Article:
Ummmm... I see. What?
(And of course I immediately flashed back to Monty Python's Ministry of Funny Walks, not too far a leap.)
After doing the "ha, ha, you're joking...right?" laugh, I actually whipped out this line: "But, but -- I'm an American citizen! He's an American citizen! How... But...? It's a... But... from a very famous book! A classic! The character is... This can't... Uh?"
'Tis true. Here in the Land of Many Orderly Rules, you cannot name your kid whatever you want; it actually must be on the approved list of names. (I'm not joking, once again.) This is to prevent Danish residents from naming their child Badonkdonk or Frying Pan or Zqxrefff8dskil. (Because that would be disorderly.) I recall staring into the clerk's face very intently, waiting for her to tell me she was kidding, or at least to give me some advice or comprehension or even a tiny spoonful of solace. I must have made her the slightest bit uncomfortable as she hesitantly told me that I could, if I really wanted to, appeal my case to the Ministry of Names, explaining why we'd chosen this name and why it's actually not in the least bit ridiculous or offensive and perhaps William's wonderful middle name would be approved. In three to four months. Maybe. Good day.
This is an excerpt from an excellent article in the International Herald Tribune (http://www.iht.com/articles/2004/10/08/news/danes.php):
In Denmark, a country that embraces rules with the same gusto that Italy defies them, choosing a first and last name for a child is a serious, multitiered affair, governed by law and subject to the approval of the Ministry of Ecclesiastical Affairs and the Ministry of Family and Consumer Affairs.
At its heart, the Law on Personal Names is designed to protect Denmark's innocents - the children who are undeservedly, some would say cruelly, burdened by preposterous or silly names. It is the state's view that children should not suffer ridicule and abuse because of their parents' lapses in judgment or their misguided attempts to be hip. Denmark, like much of Scandinavia, prizes sameness, not uniqueness, just as it values usefulness, not frivolousness.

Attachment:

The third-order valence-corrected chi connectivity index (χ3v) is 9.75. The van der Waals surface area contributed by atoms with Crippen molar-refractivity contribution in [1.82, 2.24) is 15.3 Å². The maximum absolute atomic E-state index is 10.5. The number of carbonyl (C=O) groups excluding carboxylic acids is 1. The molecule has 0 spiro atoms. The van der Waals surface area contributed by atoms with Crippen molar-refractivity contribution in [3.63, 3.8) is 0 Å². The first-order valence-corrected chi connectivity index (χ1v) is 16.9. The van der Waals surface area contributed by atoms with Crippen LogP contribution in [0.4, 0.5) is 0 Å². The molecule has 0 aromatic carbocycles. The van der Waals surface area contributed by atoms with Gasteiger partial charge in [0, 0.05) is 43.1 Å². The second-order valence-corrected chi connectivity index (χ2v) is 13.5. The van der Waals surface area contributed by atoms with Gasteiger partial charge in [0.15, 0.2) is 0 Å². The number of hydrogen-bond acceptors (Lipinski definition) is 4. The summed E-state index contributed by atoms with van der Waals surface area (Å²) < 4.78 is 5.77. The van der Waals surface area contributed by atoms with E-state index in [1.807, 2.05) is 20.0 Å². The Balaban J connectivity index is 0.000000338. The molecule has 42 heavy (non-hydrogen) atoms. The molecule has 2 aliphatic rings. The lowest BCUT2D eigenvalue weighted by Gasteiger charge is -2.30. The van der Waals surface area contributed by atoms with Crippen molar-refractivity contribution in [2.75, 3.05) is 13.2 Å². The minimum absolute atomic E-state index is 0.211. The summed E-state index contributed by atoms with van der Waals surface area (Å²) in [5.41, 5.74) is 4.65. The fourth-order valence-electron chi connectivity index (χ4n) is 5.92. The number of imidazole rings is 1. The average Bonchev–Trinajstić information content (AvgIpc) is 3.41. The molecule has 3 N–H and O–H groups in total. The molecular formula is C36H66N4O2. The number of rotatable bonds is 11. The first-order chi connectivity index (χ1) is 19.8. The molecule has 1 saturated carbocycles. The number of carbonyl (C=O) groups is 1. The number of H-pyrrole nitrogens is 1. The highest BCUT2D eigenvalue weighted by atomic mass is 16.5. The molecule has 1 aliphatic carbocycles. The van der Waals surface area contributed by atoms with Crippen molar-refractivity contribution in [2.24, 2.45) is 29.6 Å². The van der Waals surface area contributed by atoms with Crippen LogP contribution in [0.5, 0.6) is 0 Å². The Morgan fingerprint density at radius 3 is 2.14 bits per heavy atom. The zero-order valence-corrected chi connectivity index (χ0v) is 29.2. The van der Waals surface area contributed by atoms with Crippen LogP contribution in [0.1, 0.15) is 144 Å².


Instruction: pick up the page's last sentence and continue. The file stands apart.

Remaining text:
"You shouldn't stand out from anyone else here; you shouldn't think you are better than anyone else," said Lan Tan, a 27-year-old Danish woman of Singaporean and Malaysian descent who is trying to win approval for her daughter's name, Frida Mei Tan-Farndsen. "It's very Scandinavian."
Greg Nagan, 39, and Trine Kammer, 32, thought it would be cute to name their new daughter Molli Malou. To their surprise, Malou was not a problem, but Molli with an i, which they had thought sounded Danish, had to be reviewed by the government.
The church told Kammer she needed to state in a letter the reason for choosing Molli. She did so, and said she told the clerk, "Here's your stupid letter: The reason for naming her Molli is because we like it."
"Isn't this silly?" Kammer said. "We love to make everything a rule here. They love to bureaucratize."
I guess this is a great example of taking intrinsic freedoms for granted. I grew up in a pretty free (sometimes too free) country, and now I live somewhere where I can't even call my child what I feel is best without running it past some harrumphy old Ministry. On the other hand, I also live in a country where virtually no one can own or carry a gun; I really like that. Give and take, I suppose. And so I'm off to our kommune (town hall) for a form to submit to get his name changed, a new birth certificate, and then we'll apply to have his passport amended. All for a hefty fee, of course.